But based on comments from House Ways & Means Committee Chairman Kevin Brady, and the insights of those who hear the whispers in D.C., tax-exempt private activity bonds aren’t safe yet. Indeed, the House leadership likely hasn’t changed its mind about tax-exempt private activity bonds in the short time between November 2, when the Ways and Means committee released its proposal, and the enactment of the Tax Cuts and Jobs Act.
The question is: why?
Although it would be easy to view the House’s proposal to eliminate tax-exempt private activity bonds as an aggressive opening offer, a chit to be traded away as the two chambers bargained to get to the final bill, rather than a serious and continuing policy view, we ought to take the House at its word and address the House’s rationale.
The problems (“problems”) that the House bill cites as the reason for getting rid of tax-exempt private activity bonds are not new insights. Like the Moog synthesizer, people have been making these noises since the ‘60s. The law already recognizes the potential that tax-exempt private activity bonds may inappropriately transfer the benefits of tax-exempt financing to private entities. In response to the proliferation of tax-exempt private activity bonds in the past, the legislative answer has never been “eliminate them entirely.” Surely that should not be the response now, when there have been no significant changes in the landscape to justify it. Things are better on this front than they were in 1986, not worse.
Update: The President signed the Tax Cuts and Jobs Act into law on December 22, 2017. On that same date, he also executed the Continuing Resolution passed by Congress that permits the federal government to make expenditures through January 19, 2018. This Continuing Resolution also suspends the application of the PAYGO law in respect of the annual deficits that will accrue as a result of the enactment of the Tax Cuts and Jobs Act. Thus, the full sequestration that otherwise could have applied to the subsidies on direct payment tax credit bonds (such as Build America Bonds, Recovery Zone Economic Development Bonds, Qualified School Construction Bonds, Qualified Zone Academy Bonds, and Qualified Energy Conservation Bonds), as discussed below, will not take effect. Direct payment tax credit bonds do, however, remain subject to sequestration under the Budget Control Act of 2011. Subsidies on direct payment tax credit bonds are reduced pursuant to that sequestration by 6.6% for the fiscal year ending September 30, 2018.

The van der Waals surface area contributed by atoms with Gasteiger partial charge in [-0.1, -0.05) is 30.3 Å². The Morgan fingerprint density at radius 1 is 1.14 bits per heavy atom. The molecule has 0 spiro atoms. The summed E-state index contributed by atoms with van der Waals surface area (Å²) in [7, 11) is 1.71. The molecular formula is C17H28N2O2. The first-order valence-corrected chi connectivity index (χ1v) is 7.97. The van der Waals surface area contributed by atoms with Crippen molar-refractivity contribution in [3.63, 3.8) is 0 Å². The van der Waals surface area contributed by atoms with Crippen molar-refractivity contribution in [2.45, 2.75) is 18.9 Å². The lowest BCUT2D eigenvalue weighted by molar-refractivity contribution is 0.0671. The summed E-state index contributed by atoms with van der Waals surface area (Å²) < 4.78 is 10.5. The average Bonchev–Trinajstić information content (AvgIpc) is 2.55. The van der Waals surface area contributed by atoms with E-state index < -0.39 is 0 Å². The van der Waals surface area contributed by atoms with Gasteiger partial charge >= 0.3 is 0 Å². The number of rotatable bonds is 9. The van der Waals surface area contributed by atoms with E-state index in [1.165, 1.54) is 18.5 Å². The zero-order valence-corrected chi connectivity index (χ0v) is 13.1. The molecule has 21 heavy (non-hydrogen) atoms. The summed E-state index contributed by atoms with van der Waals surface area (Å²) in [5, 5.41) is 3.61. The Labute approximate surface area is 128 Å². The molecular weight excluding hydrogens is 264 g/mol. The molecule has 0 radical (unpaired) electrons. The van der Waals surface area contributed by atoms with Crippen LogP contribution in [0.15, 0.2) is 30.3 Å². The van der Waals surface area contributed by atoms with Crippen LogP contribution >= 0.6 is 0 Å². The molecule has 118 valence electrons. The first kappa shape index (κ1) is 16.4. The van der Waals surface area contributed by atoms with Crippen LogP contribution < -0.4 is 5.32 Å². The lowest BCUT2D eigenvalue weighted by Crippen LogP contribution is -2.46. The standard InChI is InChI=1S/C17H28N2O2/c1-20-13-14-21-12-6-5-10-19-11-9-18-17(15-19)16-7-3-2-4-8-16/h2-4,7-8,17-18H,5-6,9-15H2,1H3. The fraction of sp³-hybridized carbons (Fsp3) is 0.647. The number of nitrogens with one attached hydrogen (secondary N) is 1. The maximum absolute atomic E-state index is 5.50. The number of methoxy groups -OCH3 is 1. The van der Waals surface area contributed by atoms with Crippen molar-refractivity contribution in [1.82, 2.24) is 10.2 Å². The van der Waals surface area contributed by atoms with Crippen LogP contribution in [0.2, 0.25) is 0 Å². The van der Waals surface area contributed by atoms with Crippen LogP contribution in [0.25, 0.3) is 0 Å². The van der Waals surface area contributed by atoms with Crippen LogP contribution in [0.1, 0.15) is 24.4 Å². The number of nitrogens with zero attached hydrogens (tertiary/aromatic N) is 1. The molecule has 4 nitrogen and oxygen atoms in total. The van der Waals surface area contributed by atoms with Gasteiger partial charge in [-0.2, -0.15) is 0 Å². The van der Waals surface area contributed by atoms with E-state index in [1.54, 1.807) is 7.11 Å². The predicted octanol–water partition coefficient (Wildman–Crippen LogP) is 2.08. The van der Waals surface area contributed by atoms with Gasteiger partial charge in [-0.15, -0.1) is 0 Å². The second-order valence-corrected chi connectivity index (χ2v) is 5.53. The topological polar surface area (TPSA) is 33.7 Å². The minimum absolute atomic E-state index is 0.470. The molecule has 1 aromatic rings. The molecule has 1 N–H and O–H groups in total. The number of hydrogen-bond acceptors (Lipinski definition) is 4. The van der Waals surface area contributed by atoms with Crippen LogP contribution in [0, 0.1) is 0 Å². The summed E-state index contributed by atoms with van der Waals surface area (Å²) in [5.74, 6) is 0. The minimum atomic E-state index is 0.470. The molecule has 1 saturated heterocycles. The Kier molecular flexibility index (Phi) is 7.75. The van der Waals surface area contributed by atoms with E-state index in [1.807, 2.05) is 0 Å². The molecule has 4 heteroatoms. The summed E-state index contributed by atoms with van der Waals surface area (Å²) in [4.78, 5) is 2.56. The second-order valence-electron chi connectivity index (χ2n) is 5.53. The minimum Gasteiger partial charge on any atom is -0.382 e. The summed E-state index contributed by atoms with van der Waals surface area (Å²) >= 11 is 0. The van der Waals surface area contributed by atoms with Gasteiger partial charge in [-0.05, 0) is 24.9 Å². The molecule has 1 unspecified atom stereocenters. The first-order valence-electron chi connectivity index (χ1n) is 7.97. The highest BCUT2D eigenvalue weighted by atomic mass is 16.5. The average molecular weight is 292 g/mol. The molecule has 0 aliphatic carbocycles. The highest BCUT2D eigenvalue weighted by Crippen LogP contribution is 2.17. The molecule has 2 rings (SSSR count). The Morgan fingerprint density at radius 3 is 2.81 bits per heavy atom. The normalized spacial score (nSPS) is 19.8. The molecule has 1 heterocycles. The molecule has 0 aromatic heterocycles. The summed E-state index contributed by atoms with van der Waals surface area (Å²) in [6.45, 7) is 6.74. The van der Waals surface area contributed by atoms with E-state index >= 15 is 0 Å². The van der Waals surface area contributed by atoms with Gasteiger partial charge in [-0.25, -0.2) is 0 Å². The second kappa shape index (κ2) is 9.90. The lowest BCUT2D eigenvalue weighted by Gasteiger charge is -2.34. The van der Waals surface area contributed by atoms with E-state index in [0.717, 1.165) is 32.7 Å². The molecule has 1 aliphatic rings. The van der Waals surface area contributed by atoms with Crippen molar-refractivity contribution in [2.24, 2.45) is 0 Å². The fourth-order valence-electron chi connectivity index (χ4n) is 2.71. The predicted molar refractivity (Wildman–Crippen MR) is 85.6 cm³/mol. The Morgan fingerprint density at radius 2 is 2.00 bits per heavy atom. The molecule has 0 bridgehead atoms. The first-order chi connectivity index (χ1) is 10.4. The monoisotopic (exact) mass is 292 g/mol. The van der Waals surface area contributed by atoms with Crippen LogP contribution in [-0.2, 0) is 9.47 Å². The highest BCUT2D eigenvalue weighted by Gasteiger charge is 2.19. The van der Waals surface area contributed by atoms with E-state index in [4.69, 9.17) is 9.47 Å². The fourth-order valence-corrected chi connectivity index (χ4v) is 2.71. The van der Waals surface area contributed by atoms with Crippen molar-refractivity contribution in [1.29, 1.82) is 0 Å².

If action-adventure films with titles such as The Librarian, The Accountant, and The Mechanic can be greenlit, then surely there is a place for The Parliamentarian. Skeptical? Read this plotline before dismissing the idea.
Over the last six weeks, my colleagues have posted numerous insightful posts about the various tax bills’ impact on tax-advantaged bonds (see here, here and here). For our readers who have been entirely consumed by those provisions of the bill, I thought it would be helpful to highlight some of the other provisions of the joint House/Senate tax bill released on December 15. Thus, below is a very brief summary of some of the other noteworthy provisions in the 503 page joint tax bill.
Those receiving gifts in their stockings this holiday season: Continue Reading
Signaling the end of our six-week ride in a runaway cement mixer, the Conference Committee for the Tax Cuts and Jobs Act has released its Conference Report, which represents a compromise version of the House and Senate-passed versions of the Act. Each chamber has the votes to enact the compromise bill; they’ll do it, and the President will sign it early next week. The Conference Report follows the Senate approach by preserving tax-exempt private activity bonds and governmental use bonds that are issued to finance professional sports stadiums, but it eliminates tax-exempt advance refunding bonds and tax credit bonds issued after December 31, 2017 – no transition relief. The Conference Report takes a solomonic approach to the alternative minimum tax, repealing it for corporations but not for individuals (though the exemption amount is increased for individuals). This should increase the attractiveness to corporate bondholders of tax-exempt private activity bonds that presently are subject to AMT.
White smoke rises in the east! Later today (Friday), it is expected that the House-Senate Conference Committee will release a final draft of the Tax Cuts and Jobs Act. Consistent with what was in both the Senate version (discussed here) and the House version (discussed here), it is further expected that the draft released by the Conference Committee will eliminate tax-exempt advance refunding bonds. In a misconception akin to an economic “epiphany” scribed on the back of a cocktail napkin, the House indicated that the elimination of tax-exempt advance refunding bonds will raise revenue because the federal government will no longer be extending a subsidy to two issues of tax-exempt bonds that are outstanding simultaneously to finance the same project. According to the Joint Committee on Taxation, eliminating tax-exempt advance refunding bonds would save $16.8 billion over the next 10 years. Aside from the savings identified by the Joint Committee on Taxation, the Senate could not be bothered to provide an explanation for the elimination. We discuss the proposed elimination of advance refunding bonds and scrutinize the purported savings here.